The investigation of the audience experience of contemporary art in heritage sites is core to the ‘Consumption’ strand of our research project.
Presented on-site in Summer 2018 the commissions (generated through our ‘Creation’ research strand) will give heritage site visitors an opportunity to experience and engage with four site-specific temporary artworks made in direct response to Cherryburn, Gibside and Holy Trinity Church. Through these artworks audiences will be presented with new ways to access the stories and histories of these three very different sites.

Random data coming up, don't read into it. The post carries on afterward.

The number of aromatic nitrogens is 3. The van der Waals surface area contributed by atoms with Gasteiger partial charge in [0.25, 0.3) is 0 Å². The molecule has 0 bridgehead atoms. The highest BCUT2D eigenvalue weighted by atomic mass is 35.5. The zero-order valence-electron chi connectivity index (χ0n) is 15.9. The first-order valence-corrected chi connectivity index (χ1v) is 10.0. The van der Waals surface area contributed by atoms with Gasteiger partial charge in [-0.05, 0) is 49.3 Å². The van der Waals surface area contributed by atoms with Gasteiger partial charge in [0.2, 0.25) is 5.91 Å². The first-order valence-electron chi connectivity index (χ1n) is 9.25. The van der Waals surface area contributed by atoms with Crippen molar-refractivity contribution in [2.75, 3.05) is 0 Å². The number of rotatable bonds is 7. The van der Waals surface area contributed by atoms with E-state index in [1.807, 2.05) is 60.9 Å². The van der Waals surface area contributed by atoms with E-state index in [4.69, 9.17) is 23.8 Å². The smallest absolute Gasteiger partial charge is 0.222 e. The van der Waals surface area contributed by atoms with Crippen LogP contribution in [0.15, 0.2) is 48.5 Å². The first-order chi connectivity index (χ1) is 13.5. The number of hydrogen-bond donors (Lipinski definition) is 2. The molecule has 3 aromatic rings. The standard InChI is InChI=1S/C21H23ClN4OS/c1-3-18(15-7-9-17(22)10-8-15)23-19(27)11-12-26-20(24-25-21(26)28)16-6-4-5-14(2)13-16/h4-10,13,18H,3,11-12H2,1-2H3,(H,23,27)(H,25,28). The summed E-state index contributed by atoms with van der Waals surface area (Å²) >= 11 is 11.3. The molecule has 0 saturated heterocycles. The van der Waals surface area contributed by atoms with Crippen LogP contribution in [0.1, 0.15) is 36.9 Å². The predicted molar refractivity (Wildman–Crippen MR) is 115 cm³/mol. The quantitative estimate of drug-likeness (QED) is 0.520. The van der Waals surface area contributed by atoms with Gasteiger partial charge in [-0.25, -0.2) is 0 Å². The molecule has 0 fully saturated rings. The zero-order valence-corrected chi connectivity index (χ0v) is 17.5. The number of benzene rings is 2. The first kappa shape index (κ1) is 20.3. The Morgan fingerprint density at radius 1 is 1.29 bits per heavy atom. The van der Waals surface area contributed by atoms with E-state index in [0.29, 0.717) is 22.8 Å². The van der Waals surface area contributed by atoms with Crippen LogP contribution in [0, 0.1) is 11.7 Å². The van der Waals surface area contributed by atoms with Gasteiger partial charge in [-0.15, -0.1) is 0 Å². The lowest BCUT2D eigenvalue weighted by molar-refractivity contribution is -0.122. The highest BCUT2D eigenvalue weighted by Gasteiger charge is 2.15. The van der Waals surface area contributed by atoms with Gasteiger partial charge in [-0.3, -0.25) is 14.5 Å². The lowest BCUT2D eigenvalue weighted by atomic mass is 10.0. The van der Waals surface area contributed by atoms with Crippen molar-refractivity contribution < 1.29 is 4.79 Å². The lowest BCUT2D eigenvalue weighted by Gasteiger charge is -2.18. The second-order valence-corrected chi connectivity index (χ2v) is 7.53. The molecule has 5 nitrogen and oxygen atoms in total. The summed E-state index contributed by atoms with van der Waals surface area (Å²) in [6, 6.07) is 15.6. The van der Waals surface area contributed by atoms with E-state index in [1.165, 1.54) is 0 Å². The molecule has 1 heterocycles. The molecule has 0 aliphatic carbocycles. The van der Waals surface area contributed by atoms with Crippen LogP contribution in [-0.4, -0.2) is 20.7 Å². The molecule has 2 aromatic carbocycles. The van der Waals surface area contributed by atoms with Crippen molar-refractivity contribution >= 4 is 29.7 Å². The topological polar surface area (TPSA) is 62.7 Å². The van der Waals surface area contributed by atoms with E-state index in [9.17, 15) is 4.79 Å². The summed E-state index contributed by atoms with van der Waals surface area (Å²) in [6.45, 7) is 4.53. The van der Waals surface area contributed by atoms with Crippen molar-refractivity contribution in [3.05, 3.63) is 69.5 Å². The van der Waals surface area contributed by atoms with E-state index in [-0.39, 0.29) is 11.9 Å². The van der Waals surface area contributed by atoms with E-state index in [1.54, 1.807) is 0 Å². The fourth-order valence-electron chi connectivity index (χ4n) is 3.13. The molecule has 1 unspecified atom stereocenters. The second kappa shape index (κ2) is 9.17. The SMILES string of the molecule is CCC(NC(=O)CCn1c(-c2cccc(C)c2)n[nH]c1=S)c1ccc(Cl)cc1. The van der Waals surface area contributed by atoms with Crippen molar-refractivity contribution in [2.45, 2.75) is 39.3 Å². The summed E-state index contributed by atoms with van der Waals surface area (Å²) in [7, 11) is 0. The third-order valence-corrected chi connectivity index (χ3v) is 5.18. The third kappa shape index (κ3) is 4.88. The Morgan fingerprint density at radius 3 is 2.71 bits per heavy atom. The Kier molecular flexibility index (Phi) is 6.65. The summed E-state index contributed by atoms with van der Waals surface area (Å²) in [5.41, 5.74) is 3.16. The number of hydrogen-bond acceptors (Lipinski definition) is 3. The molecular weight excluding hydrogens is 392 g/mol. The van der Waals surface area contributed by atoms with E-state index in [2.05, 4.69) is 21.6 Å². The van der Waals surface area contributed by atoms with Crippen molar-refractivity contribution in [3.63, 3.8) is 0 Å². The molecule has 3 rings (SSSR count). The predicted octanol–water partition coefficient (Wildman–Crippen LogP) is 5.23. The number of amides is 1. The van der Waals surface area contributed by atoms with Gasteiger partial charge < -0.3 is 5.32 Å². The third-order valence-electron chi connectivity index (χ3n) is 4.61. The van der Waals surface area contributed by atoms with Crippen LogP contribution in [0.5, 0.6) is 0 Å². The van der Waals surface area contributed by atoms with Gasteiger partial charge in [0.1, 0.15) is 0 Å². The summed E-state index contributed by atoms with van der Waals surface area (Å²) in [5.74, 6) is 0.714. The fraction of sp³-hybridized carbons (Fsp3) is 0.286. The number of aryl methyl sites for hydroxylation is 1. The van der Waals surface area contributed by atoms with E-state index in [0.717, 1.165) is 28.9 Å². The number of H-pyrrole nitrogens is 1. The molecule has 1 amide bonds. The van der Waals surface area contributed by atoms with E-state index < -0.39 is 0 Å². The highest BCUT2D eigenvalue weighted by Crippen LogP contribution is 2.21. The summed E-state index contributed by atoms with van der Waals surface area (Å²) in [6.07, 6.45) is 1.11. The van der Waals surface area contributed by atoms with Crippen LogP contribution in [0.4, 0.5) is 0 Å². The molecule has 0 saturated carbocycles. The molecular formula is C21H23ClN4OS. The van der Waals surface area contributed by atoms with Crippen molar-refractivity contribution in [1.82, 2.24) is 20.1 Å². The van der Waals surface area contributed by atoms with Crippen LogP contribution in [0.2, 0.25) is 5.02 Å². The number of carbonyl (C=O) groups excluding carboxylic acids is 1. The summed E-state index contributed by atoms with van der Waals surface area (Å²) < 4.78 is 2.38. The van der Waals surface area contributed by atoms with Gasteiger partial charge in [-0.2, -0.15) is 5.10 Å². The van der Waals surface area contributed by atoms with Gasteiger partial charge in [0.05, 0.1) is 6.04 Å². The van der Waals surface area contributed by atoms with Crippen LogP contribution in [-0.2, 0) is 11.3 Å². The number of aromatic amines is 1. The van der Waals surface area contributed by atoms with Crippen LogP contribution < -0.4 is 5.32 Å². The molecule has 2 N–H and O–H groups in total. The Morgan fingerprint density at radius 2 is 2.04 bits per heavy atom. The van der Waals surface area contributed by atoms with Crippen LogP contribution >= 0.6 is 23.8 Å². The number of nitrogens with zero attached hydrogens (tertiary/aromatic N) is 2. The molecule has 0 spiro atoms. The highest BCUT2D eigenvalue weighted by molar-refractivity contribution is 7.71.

Our research with audiences will be delivered through two routes. In route one, the research team will facilitate a series of focus groups involving individuals from four different audience sectors (e.g. regular heritage site attenders, contemporary arts attenders, and non-attenders). The aim of these focus groups is to provide an in-depth examination of the participants’ individual responses to and experiences of the commissioned artworks. Each group (comprising six to ten participants) will visit all four of our commissioned artworks and will attend public talks by the artists involved. The second route focuses on the impact of the artwork encounter on independent heritage site visitors, as recorded in on-site visitor books, comments walls and short on-site interviews.